A source inside the company told us that Google acquired Meebo primarily for the engineering team, and that those engineers would be going to Read More
Gilt Groupe’s 900-some employees can rest easy, for now. In response to questions from Betabeat, the company confirmed this afternoon that the recent spate of layoffs is over. CEO Kevin Ryan initially estimated that about 50 people would be let go, however, the total number of layoffs across Gilt Groupe’s businesses “ended at 80-90.”
In a statement, the company said, “We don’t foresee additional layoffs at this time.”
Betabeat heard word Friday that part of the restructuring would involved shutting down certain markets for Gilt City, the company’s location-based deals service that offers discounts on luxury events and experiences. In the statement, Gilt Groupe confirmed that it will be closing its offices in six secondary cities “effective immediately,” namely San Diego, Houston, Philadelphia, Seattle, Dallas, and Atlanta. “We have not been as successful in smaller markets and the resources they require take away from growing our core business,” the company said.
Prior to this move, Gilt City operated in thirteen markets, so this represents a significant reduction. Going forward, Gilt Groupe said it will be “servicing those smaller markets through a centralized sales force.”
Last Wednesday, Betabeat broke the news of impending layoffs at Gilt Groupe. Later that morning, CEO Kevin Ryan downgraded the estimates we had heard, telling AllThingsD that the company intended to “selectively trim” about 50 people from its staff of 900 over the next couple months.
Tipsters have written into Betabeat that some of those layoffs are currently underway. “People leaving. Sadness. Super uncomfortable work environment,” said one source who wanted to remain anonymous, adding, “General atmosphere is terrifying.”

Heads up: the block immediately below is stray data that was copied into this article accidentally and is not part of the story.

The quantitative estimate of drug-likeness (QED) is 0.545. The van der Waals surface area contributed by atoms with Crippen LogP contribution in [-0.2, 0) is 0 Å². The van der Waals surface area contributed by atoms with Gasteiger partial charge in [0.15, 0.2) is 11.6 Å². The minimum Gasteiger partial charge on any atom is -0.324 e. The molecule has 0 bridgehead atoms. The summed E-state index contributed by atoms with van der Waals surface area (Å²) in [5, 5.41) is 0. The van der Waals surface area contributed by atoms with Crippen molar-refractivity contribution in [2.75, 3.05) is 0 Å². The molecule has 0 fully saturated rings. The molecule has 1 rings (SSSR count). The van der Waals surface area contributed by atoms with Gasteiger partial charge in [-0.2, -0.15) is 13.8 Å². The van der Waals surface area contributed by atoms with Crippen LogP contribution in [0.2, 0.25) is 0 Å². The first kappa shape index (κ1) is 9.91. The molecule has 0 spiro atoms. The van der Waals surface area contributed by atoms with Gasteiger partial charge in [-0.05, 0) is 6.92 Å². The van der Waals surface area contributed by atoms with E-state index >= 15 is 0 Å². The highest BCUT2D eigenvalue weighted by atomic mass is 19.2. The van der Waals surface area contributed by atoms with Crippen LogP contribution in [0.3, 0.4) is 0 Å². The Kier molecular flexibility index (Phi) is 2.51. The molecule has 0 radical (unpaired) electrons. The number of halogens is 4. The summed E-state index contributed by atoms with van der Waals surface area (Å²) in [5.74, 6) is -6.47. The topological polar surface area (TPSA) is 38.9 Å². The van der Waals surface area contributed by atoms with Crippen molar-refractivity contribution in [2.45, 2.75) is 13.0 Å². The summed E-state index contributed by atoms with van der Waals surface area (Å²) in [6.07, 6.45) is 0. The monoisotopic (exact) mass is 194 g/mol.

Buy Together Die Together
Betabeat has been covering the layoffs at BuyWithMe since Wednesday, when more than half the staff, at least 100 people, were laid off without warning or severance. There has been almost no word from the company or its management. As a result, we’ve had to rely mostly on anonymous sources who know bits and pieces. But over the last 24 hours, we’ve been able to put together some big pieces of the puzzle.
The statement released yesterday by CEO James Crowley, that the company was reorganizing to best serve its clients and customers, was disingenuous at best. Numerous sources Betabeat spoke with confirmed that BuyWithMe is looking to be acquired by a larger player in the daily deal space, and has been for some time now. The layoffs were intended to make it a more attractive purchase.
How did BuyWithMe end up in such dire straights? Betabeat has heard from a source that not only did the company purchase six smaller startups in the last six months, burning through some of its capital, but it also took out a $10 million debt round from its backers that was never disclosed to the press. That goes a long way towards explaining how the company got to where it is today.